President Ronald Reagan was famously known as "the great communicator." Because he was an actor for many years before going into politics, critics questioned whether he had the experience or ability to lead the country. But he used his acting skills to great effect, both to get elected and during his term of office. His appearances were brilliantly staged, his speeches powerfully delivered. He used simple language that average people could understand. He knew how to speak to the American people in ways that touched their hearts and appealed to their deepest beliefs.
I thought of Ronald Reagan recently when I watched Chinese President Xi Jinping make his successful visit to Europe. Xi’s tour culminated in a remarkable speech in Bruges, Belgium, at the College of Europe. Those of us who study effective communication techniques can learn a lot from this speech.
Seeing is believing
Because people are often affected more by what they see than what they hear, the setting of a speech is very important. Choosing Bruges as a location was a stroke of brilliance on the part of Xi. First, there is the name of the city itself, which he used as a theme for his remarks. "In the Flemish language, Bruges means ‘bridge,’" he told the audience. "A bridge not only makes life more convenient, it can also be a symbol of communication, understanding, and friendship. I have come to Europe to build, together with our European friends, a bridge of friendship and cooperation across the Eurasian continent."
Even more than this explicit connection to Bruges, there is the implicit message sent by setting this speech in one of Europe’s oldest cities: that audiences must understand China’s long history if they want to understand its current policies. Moreover, the speech was given at the College of Europe, emphasizing that the president’s message was meant for the entire continent, not just the local audience.
Timing is everything
The timing of a speech is critical and, whether through luck or planning, Xi’s speech was very well timed, indeed.
First, Europe is slowly emerging from the recent financial crisis, and still struggling economically. Like countries throughout the world, those in Europe are keen to attract Chinese investment. China’s enormous capital reserves allow Xi to tantalize European leaders with the prospect of investment critical to their future prosperity. They are therefore quite receptive to his message.
In addition, relations between some European countries and the US made the timing of this tour fortuitous for Xi. The relationship between China and the US is complicated. The two countries collaborate in many areas but compete in others; in some cases, the relationship borders on hostile. Nevertheless, both countries have strong interests in Europe. Over the past year, the US has seen relations with Europe harmed by revelations that its NSA has been listening to the phone calls of European leaders, specifically German Chancellor Angela Merkel. The relationship between the US and Europe is extraordinarily strong, and always will be. But the Europeans undoubtedly welcomed the opportunity to explore closer relations with China as a way of sending a message to the US; and it is strategically smart for China to take advantage of that attitude. The timing of this trip was helpful in achieving goals of both China and Europe – at America’s expense.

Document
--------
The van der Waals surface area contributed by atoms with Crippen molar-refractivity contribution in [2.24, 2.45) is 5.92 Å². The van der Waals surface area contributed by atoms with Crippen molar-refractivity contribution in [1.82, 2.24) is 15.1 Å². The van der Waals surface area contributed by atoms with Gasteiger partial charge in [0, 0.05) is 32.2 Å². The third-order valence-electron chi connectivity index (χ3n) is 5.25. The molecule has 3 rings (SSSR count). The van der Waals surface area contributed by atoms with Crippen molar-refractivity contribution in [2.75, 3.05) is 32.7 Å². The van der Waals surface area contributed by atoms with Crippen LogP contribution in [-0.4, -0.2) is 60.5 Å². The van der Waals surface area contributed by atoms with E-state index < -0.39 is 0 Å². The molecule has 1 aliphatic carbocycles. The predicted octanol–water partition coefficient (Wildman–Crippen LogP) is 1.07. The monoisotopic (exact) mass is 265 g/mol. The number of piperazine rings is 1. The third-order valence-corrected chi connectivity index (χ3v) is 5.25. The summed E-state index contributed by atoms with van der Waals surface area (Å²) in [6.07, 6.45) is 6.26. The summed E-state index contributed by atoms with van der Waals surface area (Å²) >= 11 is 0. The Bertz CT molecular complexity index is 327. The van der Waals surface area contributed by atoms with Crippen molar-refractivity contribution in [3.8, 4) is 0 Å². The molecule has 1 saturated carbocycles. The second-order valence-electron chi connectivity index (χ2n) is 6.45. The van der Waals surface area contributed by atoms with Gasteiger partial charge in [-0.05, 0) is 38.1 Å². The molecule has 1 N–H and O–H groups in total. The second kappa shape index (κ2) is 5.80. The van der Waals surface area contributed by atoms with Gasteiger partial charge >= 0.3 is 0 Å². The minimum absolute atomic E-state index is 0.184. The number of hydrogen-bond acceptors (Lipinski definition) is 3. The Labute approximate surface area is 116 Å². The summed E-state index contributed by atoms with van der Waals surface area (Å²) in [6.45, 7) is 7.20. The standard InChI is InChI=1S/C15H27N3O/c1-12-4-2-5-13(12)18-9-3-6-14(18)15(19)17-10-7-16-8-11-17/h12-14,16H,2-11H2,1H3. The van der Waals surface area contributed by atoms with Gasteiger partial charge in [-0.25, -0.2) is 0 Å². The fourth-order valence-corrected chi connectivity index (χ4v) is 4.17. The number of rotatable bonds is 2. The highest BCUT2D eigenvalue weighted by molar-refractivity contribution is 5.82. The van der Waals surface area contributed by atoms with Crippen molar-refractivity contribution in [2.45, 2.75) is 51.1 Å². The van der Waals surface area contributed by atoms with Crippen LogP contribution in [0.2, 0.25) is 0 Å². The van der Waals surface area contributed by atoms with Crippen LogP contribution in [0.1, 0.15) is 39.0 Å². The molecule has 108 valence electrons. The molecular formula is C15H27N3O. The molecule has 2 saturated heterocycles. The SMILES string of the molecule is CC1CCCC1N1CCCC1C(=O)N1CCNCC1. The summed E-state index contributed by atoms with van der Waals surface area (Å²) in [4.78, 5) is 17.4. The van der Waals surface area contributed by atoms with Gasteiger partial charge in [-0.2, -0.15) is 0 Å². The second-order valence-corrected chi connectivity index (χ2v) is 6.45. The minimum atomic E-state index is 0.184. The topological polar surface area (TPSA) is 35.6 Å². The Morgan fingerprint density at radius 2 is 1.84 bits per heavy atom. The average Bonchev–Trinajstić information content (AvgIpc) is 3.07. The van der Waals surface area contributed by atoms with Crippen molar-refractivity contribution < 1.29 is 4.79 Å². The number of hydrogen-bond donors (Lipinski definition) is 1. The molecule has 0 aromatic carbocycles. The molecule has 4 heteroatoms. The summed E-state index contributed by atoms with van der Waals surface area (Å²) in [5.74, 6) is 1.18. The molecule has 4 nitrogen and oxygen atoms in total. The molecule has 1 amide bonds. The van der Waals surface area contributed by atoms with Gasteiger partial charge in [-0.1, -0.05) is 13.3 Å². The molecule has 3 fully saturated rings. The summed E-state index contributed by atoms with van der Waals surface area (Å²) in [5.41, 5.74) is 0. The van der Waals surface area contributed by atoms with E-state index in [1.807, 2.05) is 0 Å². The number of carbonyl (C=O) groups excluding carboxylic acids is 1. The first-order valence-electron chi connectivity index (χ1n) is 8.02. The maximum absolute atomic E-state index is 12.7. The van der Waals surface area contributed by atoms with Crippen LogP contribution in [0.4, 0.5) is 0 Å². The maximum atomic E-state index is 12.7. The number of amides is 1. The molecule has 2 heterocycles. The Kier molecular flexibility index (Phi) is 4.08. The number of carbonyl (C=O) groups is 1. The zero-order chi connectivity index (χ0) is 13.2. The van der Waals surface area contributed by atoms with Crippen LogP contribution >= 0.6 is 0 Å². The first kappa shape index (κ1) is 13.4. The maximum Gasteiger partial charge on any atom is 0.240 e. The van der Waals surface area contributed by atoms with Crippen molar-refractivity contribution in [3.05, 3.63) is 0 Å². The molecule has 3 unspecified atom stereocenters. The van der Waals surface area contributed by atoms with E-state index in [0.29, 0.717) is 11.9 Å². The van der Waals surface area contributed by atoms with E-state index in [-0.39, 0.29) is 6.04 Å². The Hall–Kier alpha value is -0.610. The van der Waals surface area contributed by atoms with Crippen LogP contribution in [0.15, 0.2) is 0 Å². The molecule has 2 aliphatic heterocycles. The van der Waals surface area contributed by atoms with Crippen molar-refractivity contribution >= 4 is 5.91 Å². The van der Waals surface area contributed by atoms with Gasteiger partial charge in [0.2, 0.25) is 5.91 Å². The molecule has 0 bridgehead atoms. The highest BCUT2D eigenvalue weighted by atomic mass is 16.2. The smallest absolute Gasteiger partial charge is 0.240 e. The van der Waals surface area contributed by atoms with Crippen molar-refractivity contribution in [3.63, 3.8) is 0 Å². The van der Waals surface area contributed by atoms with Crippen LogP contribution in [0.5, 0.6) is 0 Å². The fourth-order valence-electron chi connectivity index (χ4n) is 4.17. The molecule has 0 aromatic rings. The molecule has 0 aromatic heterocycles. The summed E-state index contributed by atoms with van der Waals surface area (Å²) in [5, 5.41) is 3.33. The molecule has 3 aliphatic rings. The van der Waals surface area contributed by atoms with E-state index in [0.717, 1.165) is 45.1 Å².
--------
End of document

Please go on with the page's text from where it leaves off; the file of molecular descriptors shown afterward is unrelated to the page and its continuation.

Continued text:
Content is king
Although setting and timing are important, in the end, it is the content of a speech that matters most. This is where Xi’s speech truly shines. His clear goal was to bridge the cultural divide and help Europeans understand China’s approach to international relations. He did this by clearly explaining China’s long history and its current challenges.
The heart of Xi’s speech can be found in two of the most efficient sentences I have read about China. In one, he combines the long history of China in a sequence designed to help his audience "understand China properly." He says, "The 5,000-year-long Chinese civilization, the 170-year struggle by the Chinese people since modern times, the 90-year-plus journey of the Communist Party of China, the 60-year-plus development of the People’s Republic, and the 30-year plus reform and opening-up should all be taken into account." He also put his audience slightly on the defensive when he said, "The memory of foreign invasion and bullying has never been erased from the minds of the Chinese people, and that explains why we cherish so dearly the life we lead today." (As a good diplomat, he does not explain to this audience of Europeans who did the bullying.)
Even more powerfully, Xi explained the challenges he faces as the leader of China – again, in one sentence. "In China," he said, "over 74 million people rely on basic living allowances; each year, more than 10 million urban people will join the job market, and several hundred million rural people need to be transferred to non-agricultural jobs and settle down in urban areas; more than 85 million people are living with disabilities; and more than 200 million people are still living under the poverty line set by the World Bank – roughly the population of France, Germany, and the UK combined."
The scale of these challenges is unimaginable to leaders in the West. It is understandable when Xi says that "economic development remains the top priority in China." Implicitly, he is saying to Western critics that, whatever thoughts you may have about China, consider these challenges before you judge us.
President Xi Jinping is in the first of what is likely to be a ten-year term leading China. In that short time, he is has quickly secured his leadership within China in ways that make him the most powerful Chinese leader since Deng Xiaoping. His performance in Europe shows that he will also be a force to be reckoned with outside of China for many years to come.
Bill Black is chair of the global public affairs practice at FleishmanHillard.